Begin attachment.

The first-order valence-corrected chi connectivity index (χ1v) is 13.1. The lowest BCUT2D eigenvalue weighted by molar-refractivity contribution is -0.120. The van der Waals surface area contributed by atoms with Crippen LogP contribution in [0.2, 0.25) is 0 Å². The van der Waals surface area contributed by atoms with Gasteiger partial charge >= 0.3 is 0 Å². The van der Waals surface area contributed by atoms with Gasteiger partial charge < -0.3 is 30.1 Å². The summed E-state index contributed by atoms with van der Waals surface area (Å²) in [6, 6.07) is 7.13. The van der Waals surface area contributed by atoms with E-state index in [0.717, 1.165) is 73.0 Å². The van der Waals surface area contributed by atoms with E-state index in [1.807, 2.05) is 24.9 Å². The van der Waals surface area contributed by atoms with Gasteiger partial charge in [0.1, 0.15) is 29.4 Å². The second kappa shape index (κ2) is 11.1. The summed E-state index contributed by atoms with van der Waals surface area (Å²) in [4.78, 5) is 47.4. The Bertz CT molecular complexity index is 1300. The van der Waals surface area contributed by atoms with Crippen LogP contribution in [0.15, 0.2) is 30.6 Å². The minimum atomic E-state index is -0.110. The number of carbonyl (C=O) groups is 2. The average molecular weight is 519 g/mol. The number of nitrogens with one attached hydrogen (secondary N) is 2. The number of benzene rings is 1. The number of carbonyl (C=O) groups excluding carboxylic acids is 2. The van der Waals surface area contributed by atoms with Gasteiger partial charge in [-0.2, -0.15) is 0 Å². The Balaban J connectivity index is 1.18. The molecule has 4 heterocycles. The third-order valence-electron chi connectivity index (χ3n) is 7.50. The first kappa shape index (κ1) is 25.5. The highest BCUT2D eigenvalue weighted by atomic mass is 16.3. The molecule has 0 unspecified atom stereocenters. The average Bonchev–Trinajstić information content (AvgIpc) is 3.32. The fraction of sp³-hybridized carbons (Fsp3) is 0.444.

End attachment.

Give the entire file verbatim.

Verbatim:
The first-order valence-corrected chi connectivity index (χ1v) is 13.1. The lowest BCUT2D eigenvalue weighted by molar-refractivity contribution is -0.120. The van der Waals surface area contributed by atoms with Crippen LogP contribution in [0.2, 0.25) is 0 Å². The van der Waals surface area contributed by atoms with Gasteiger partial charge >= 0.3 is 0 Å². The van der Waals surface area contributed by atoms with Gasteiger partial charge < -0.3 is 30.1 Å². The summed E-state index contributed by atoms with van der Waals surface area (Å²) in [6, 6.07) is 7.13. The van der Waals surface area contributed by atoms with E-state index in [0.717, 1.165) is 73.0 Å². The van der Waals surface area contributed by atoms with E-state index in [1.807, 2.05) is 24.9 Å². The van der Waals surface area contributed by atoms with Gasteiger partial charge in [0.1, 0.15) is 29.4 Å². The second kappa shape index (κ2) is 11.1. The summed E-state index contributed by atoms with van der Waals surface area (Å²) in [4.78, 5) is 47.4. The Bertz CT molecular complexity index is 1300. The van der Waals surface area contributed by atoms with Crippen LogP contribution in [0.15, 0.2) is 30.6 Å². The minimum atomic E-state index is -0.110. The number of carbonyl (C=O) groups is 2. The average molecular weight is 519 g/mol. The number of nitrogens with one attached hydrogen (secondary N) is 2. The number of benzene rings is 1. The number of carbonyl (C=O) groups excluding carboxylic acids is 2. The van der Waals surface area contributed by atoms with Gasteiger partial charge in [-0.2, -0.15) is 0 Å². The Balaban J connectivity index is 1.18. The molecule has 4 heterocycles. The third-order valence-electron chi connectivity index (χ3n) is 7.50. The first kappa shape index (κ1) is 25.5. The highest BCUT2D eigenvalue weighted by atomic mass is 16.3. The molecule has 0 unspecified atom stereocenters. The average Bonchev–Trinajstić information content (AvgIpc) is 3.32. The fraction of sp³-hybridized carbons (Fsp3) is 0.444.